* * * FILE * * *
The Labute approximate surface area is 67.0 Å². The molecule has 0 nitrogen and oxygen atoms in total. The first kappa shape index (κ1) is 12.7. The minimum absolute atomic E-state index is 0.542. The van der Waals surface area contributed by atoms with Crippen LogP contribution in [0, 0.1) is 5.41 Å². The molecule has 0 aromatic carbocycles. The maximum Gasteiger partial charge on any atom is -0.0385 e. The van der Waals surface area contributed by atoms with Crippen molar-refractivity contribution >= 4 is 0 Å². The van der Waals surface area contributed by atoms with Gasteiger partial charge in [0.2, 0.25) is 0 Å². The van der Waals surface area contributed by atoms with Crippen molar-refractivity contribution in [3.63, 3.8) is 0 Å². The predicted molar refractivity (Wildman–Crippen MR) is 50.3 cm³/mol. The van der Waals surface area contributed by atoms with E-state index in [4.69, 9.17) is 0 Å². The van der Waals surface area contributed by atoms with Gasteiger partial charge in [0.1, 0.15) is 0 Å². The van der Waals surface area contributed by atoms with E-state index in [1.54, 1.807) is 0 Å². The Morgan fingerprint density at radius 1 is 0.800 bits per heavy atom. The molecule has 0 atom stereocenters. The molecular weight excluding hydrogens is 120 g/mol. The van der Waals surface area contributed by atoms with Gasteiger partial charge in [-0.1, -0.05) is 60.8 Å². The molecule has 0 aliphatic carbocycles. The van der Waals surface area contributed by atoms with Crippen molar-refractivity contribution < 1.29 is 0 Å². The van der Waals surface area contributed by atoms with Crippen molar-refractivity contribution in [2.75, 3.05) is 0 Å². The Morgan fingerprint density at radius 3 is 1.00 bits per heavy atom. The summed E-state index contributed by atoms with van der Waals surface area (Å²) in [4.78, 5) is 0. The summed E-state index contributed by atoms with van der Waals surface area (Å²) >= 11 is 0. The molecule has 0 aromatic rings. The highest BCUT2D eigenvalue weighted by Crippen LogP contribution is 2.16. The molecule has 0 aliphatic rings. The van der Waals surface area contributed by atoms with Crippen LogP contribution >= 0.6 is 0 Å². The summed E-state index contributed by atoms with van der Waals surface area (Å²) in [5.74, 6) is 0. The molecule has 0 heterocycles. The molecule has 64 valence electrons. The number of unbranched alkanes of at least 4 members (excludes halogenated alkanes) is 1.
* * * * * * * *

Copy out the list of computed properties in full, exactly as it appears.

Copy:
The Labute approximate surface area is 67.0 Å². The molecule has 0 nitrogen and oxygen atoms in total. The first kappa shape index (κ1) is 12.7. The minimum absolute atomic E-state index is 0.542. The van der Waals surface area contributed by atoms with Crippen LogP contribution in [0, 0.1) is 5.41 Å². The molecule has 0 aromatic carbocycles. The maximum Gasteiger partial charge on any atom is -0.0385 e. The van der Waals surface area contributed by atoms with Crippen molar-refractivity contribution >= 4 is 0 Å². The van der Waals surface area contributed by atoms with Gasteiger partial charge in [0.2, 0.25) is 0 Å². The van der Waals surface area contributed by atoms with Crippen molar-refractivity contribution in [3.63, 3.8) is 0 Å². The predicted molar refractivity (Wildman–Crippen MR) is 50.3 cm³/mol. The van der Waals surface area contributed by atoms with E-state index in [4.69, 9.17) is 0 Å². The van der Waals surface area contributed by atoms with Gasteiger partial charge in [0.1, 0.15) is 0 Å². The van der Waals surface area contributed by atoms with E-state index in [1.54, 1.807) is 0 Å². The Morgan fingerprint density at radius 1 is 0.800 bits per heavy atom. The molecule has 0 atom stereocenters. The molecular weight excluding hydrogens is 120 g/mol. The van der Waals surface area contributed by atoms with Gasteiger partial charge in [-0.1, -0.05) is 60.8 Å². The molecule has 0 aliphatic carbocycles. The van der Waals surface area contributed by atoms with Crippen molar-refractivity contribution < 1.29 is 0 Å². The van der Waals surface area contributed by atoms with Crippen molar-refractivity contribution in [2.75, 3.05) is 0 Å². The Morgan fingerprint density at radius 3 is 1.00 bits per heavy atom. The summed E-state index contributed by atoms with van der Waals surface area (Å²) in [4.78, 5) is 0. The summed E-state index contributed by atoms with van der Waals surface area (Å²) >= 11 is 0. The molecule has 0 aromatic rings. The highest BCUT2D eigenvalue weighted by Crippen LogP contribution is 2.16. The molecule has 0 aliphatic rings. The van der Waals surface area contributed by atoms with Crippen LogP contribution >= 0.6 is 0 Å². The summed E-state index contributed by atoms with van der Waals surface area (Å²) in [5.74, 6) is 0. The molecule has 0 heterocycles. The molecule has 64 valence electrons. The number of unbranched alkanes of at least 4 members (excludes halogenated alkanes) is 1.